Technically, there are 3 variables associated with wire insulation. The first is the insulation resistance. Modern plastic insulations have very high resistance values, far higher than would show any effect on overall insulation performance. So I set the conductivity value at 1E-10 S/m for all test runs. This move left us with the insulation thickness and the insulation's relative permittivity as variables.

For the thickness test (3a), I chose a permittivity value of 2.5, which is about midrange in the general span of current wire insulations. Then I used insulation thicknesses of 0.5, 1.0, and 1.5 mm to surround the 2-mm wire at the center. The resulting total diameters were 3-mm, 4-mm, and 5-mm for the test wires.

To test the effects of the insulation's permittivity (3b), I used a 2-mm diameter wire covered in insulation that is 1-mm thick, resulting in a 4-mm diameter wire assembly. Since the general range of plastic-based insulation is 2.0 to about 3.0, I tested the assembly with permittivity values of 2.0, 2.5, and 3.0. The center values for each test are the same, allowing us a frame of reference to see the variations occasioned by each variable. The results of the test runs appear in the table marked Test 3.

We shall not try to present any graphs of the resulting data, because we would end up with a single blurred line for both test 3a and test 3b. There is no significant variation in the gain, the feedpoint resistance, or the feedpoint reactance over the range of each test. The tiny variations that do occur are associated mostly with the smallest number of radials, where the gain range is about 0.1 dB maximum. Values of feedpoint resistance and reactance fluctuate in a tiny meander that has no practical significance.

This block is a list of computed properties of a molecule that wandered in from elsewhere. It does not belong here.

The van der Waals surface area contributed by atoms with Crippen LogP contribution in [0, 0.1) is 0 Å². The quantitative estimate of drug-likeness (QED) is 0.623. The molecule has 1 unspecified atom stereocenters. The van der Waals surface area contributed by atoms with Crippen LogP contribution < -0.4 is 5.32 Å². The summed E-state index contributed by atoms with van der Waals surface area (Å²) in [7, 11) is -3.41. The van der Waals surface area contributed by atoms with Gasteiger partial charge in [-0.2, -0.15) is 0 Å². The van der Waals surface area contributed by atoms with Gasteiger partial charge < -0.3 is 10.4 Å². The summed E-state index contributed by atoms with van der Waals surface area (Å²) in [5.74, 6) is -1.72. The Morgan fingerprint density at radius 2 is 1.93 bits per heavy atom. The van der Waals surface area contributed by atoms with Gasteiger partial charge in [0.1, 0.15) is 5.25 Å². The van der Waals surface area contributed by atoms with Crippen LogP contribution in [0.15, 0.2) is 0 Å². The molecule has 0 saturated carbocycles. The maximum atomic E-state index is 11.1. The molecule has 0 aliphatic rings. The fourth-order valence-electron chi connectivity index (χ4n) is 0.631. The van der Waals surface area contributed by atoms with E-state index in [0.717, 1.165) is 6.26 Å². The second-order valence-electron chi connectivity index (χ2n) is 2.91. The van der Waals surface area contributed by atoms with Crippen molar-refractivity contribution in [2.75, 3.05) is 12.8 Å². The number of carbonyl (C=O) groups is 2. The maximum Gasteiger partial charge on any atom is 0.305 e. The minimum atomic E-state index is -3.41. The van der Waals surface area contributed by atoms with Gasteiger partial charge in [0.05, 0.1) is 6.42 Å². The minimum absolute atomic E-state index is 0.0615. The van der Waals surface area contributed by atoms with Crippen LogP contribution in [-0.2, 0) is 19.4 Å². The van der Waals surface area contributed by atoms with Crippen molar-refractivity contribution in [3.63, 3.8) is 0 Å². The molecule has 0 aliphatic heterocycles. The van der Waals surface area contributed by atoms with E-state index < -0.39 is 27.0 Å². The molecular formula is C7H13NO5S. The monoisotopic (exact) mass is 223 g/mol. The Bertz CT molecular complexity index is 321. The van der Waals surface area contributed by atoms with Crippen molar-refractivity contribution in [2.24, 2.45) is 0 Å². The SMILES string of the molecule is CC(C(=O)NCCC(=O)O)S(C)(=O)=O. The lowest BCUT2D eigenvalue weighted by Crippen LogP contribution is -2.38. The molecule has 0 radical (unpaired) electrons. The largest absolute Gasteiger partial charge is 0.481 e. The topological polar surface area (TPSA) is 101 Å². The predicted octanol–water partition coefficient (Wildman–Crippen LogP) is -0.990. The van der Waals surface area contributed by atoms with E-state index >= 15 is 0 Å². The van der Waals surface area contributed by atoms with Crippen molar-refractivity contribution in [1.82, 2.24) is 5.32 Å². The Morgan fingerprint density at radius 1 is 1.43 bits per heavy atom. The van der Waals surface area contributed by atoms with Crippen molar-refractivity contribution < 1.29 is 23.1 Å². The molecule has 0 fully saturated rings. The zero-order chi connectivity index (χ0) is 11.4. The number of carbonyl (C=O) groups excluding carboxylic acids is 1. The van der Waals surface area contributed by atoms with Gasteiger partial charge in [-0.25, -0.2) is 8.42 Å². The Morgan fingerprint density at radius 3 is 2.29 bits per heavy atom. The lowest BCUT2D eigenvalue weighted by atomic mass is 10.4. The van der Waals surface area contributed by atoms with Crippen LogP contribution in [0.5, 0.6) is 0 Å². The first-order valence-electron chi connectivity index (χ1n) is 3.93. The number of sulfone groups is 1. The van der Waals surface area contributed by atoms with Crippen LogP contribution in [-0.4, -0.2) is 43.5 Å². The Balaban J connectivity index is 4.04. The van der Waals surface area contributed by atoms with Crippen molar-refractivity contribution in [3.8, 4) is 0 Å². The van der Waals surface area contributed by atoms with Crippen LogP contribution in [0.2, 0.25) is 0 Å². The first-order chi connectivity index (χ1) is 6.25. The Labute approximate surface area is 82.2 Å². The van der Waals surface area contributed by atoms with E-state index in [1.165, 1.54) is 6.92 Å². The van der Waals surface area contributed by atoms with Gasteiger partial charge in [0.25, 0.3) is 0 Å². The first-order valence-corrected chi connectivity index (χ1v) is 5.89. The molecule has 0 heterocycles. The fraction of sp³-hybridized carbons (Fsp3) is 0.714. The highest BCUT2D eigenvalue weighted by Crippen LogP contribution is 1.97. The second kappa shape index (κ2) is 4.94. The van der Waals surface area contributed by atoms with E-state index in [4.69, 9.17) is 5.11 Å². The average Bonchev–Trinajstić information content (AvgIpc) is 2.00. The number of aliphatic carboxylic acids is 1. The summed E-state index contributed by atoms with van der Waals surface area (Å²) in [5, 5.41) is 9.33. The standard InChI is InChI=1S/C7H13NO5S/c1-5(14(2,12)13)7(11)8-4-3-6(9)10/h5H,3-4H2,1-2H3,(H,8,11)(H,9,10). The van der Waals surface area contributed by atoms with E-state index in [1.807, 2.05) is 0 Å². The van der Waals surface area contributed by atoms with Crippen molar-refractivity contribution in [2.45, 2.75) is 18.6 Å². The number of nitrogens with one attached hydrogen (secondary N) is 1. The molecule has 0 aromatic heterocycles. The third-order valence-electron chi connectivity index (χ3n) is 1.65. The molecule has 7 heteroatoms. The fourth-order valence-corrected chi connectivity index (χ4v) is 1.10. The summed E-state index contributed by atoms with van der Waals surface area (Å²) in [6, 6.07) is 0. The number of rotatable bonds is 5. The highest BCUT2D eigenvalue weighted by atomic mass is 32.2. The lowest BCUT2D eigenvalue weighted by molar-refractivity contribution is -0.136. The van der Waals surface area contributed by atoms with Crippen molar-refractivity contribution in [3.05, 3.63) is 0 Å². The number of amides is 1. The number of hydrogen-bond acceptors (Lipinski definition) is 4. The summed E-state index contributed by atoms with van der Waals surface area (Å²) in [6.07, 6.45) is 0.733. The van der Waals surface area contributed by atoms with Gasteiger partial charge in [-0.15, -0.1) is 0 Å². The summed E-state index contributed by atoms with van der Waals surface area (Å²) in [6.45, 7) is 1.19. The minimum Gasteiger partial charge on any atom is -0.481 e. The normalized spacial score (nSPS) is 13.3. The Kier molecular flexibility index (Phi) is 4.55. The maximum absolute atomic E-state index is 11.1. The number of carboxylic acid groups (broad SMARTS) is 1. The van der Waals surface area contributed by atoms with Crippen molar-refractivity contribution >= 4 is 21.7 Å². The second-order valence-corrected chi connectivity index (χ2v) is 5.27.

The results of these tests suggest that the use of insulated wires for radials--over the range of common insulation values--has no significant effect upon the performance of a quarter wavelength monopole over quarter wavelength radials. Hence, for an amateur installation, the selection of wire for the radial set may likely continue to be a matter of what is convenient and economical to obtain. As with all of the tests so far, the number of radials has an effect that outstrips all of the variables that we have so far examined.

Test 4: Monopole Length vs. the Number of Radials

Test 4 changes the trend as it examines monopole length in relation to the number of radials. In this set of tests, all radial systems will use 1/4-wavelength radials with a 2-mm diameter. The vertical radiator will be 10-mm in diameter. However, we shall vary its height from 0.20 wavelength to 0.60 wavelength in 0.10-wavelength increments. Because the test parameters require us to change the vertical monopole height in a uniform manner, none of the heights will replicate the performance of the near-resonant radiator used in other tests. All monopoles use the same segment lengths and the source or feedpoint is the lowest monopole segment.